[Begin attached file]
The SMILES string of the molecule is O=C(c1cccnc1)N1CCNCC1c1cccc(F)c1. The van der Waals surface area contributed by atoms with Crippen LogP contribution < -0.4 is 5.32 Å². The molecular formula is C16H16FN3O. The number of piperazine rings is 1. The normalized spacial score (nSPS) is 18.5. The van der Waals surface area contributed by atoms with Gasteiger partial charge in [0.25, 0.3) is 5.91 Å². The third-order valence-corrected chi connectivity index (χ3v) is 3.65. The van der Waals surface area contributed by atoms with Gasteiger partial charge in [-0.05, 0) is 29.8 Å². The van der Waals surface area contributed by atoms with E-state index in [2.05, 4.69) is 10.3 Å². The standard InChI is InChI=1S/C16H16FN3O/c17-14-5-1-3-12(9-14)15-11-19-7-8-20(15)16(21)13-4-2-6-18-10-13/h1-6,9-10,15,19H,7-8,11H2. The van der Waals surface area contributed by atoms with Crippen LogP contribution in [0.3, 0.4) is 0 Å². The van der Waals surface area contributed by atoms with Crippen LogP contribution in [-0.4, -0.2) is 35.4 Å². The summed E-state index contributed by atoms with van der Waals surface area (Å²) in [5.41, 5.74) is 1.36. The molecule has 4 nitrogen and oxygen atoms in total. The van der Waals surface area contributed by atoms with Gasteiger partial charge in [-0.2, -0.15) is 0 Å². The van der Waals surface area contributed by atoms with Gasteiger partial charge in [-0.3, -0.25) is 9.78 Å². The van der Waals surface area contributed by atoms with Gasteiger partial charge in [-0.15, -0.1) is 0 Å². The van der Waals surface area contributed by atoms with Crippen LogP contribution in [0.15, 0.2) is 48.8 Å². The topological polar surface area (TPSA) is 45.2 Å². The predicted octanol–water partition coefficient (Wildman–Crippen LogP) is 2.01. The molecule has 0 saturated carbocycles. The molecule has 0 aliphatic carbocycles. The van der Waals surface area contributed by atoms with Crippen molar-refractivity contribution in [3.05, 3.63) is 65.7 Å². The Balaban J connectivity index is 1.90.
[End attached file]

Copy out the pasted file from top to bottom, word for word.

The SMILES string of the molecule is O=C(c1cccnc1)N1CCNCC1c1cccc(F)c1. The van der Waals surface area contributed by atoms with Crippen LogP contribution < -0.4 is 5.32 Å². The molecular formula is C16H16FN3O. The number of piperazine rings is 1. The normalized spacial score (nSPS) is 18.5. The van der Waals surface area contributed by atoms with Gasteiger partial charge in [0.25, 0.3) is 5.91 Å². The third-order valence-corrected chi connectivity index (χ3v) is 3.65. The van der Waals surface area contributed by atoms with Gasteiger partial charge in [-0.05, 0) is 29.8 Å². The van der Waals surface area contributed by atoms with E-state index in [2.05, 4.69) is 10.3 Å². The standard InChI is InChI=1S/C16H16FN3O/c17-14-5-1-3-12(9-14)15-11-19-7-8-20(15)16(21)13-4-2-6-18-10-13/h1-6,9-10,15,19H,7-8,11H2. The van der Waals surface area contributed by atoms with Crippen LogP contribution in [0.3, 0.4) is 0 Å². The van der Waals surface area contributed by atoms with Crippen LogP contribution in [-0.4, -0.2) is 35.4 Å². The summed E-state index contributed by atoms with van der Waals surface area (Å²) in [5.41, 5.74) is 1.36. The molecule has 4 nitrogen and oxygen atoms in total. The van der Waals surface area contributed by atoms with Gasteiger partial charge in [-0.2, -0.15) is 0 Å². The van der Waals surface area contributed by atoms with Gasteiger partial charge in [-0.3, -0.25) is 9.78 Å². The van der Waals surface area contributed by atoms with Gasteiger partial charge in [-0.15, -0.1) is 0 Å². The van der Waals surface area contributed by atoms with Crippen LogP contribution in [0.15, 0.2) is 48.8 Å². The topological polar surface area (TPSA) is 45.2 Å². The predicted octanol–water partition coefficient (Wildman–Crippen LogP) is 2.01. The molecule has 0 saturated carbocycles. The molecule has 0 aliphatic carbocycles. The van der Waals surface area contributed by atoms with Crippen molar-refractivity contribution in [3.05, 3.63) is 65.7 Å². The Balaban J connectivity index is 1.90.